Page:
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I'm currently writing small implementation of vector arithmetics, and I want to define my own «-» and «+» (and maybe other) functions that will operate on vectors.

And I also want to place all these functions in a package.

And I want this hypothetical package, let's say it's called «vec», to behave like this:

  • While inside the package, I define functions «-» and «+», but when I call + or - (inside the same package), Common Lisp builtins are invoked.
  • If previous is not possible, I want to call builtin + and - as cl:+ and cl:-, but without necessity of explicitly importing every single other needed function from :cl.
  • When I import vec package, or mention it in :use section of definition of another package, common-lisp package's «-» and «+» are still available, and package vec's functions are called like (vec:+ v1 v2), so there is no name conflict between vec:+ and cl:+.

So, what is considered the best (and proper) way to achieve this behaviour?

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possible duplicate of redefining built-in function –  sds Nov 8 '13 at 14:25
    
You might be interested in the grid subsystem of Antik, which defines operations for generalized arrays (including foreign arrays). The mathematical and some array operation symbols are shadowed. Look in the file init/package.lisp to see how the shadowing is done. –  Liam Nov 9 '13 at 15:52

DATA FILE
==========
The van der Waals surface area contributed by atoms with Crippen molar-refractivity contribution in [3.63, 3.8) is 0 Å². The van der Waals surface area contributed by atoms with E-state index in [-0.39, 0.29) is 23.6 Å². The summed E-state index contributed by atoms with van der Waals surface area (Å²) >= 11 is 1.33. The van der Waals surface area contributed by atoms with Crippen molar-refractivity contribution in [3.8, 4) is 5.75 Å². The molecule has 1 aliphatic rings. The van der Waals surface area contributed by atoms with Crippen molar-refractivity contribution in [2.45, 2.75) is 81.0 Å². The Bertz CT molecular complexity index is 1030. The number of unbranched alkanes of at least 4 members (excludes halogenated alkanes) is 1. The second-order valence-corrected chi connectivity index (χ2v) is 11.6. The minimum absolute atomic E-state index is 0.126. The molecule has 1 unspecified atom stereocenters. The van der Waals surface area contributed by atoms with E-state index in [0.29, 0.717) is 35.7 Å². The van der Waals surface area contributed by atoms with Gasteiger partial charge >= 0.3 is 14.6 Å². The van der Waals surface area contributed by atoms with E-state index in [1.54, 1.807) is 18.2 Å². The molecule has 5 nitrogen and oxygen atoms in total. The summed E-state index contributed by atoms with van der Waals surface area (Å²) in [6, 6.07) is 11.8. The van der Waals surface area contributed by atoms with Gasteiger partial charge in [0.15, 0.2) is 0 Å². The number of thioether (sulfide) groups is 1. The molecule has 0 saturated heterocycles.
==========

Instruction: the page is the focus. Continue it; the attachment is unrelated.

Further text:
@Liam, thanks, I'll take a look. –  ktt9 Nov 13 '13 at 8:53
    
@sds, not really. I was interested especially in packages, but it true that answer to that question is also suits my case perfectly! Thanks. –  ktt9 Nov 13 '13 at 8:56

1 Answer 1

up vote 6 down vote accepted

It is not possible to define a symbol + and have it refer to + from another package at the same time.

You don't need to import symbols. If they are exported you can use them as foo:+. If they are not exported, they can be used as foo::+.

There is no point of using (in the programmatic sense - sure it makes sense to introduce a package as a namespace for vector operations) a package if you don't want to make symbols accessible in the using package. If you want to write vec:+, then there is no point in using the package VEC. Just export symbols from VEC.

Just for illustration:

CL-USER 6 > (defpackage "VEC"
               (:use "CL")
               (:shadow cl:+ cl:-)
               (:export "+" "-"))
#<The VEC package, 0/16 internal, 2/16 external>

CL-USER 7 > (defun vec:+ (a b) (+ a b))
VEC:+

CL-USER 8 > (defun vec:- (a b) (- a b))
VEC:-

CL-USER 9 > (defpackage "GRAPH" (:use "CL"))
#<The GRAPH package, 0/16 internal, 0/16 external>

CL-USER 10 > (in-package "GRAPH")
#<The GRAPH package, 0/16 internal, 0/16 external>

GRAPH 11 > (defun foo (a b) (+ (vec:+ a b) 42))
FOO

Note, if the current package is VEC, then + refers to VEC:+. For the CL + you would then need to write CL:+.

Always keep in mind:

  • packages are resolved at read time.
  • the current package determines the default package which is used during read time. changing the current package does not change already read symbols.
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1  
Thank you very much! That :shadow thing is exactly what I needed. –  ktt9 Nov 8 '13 at 11:21

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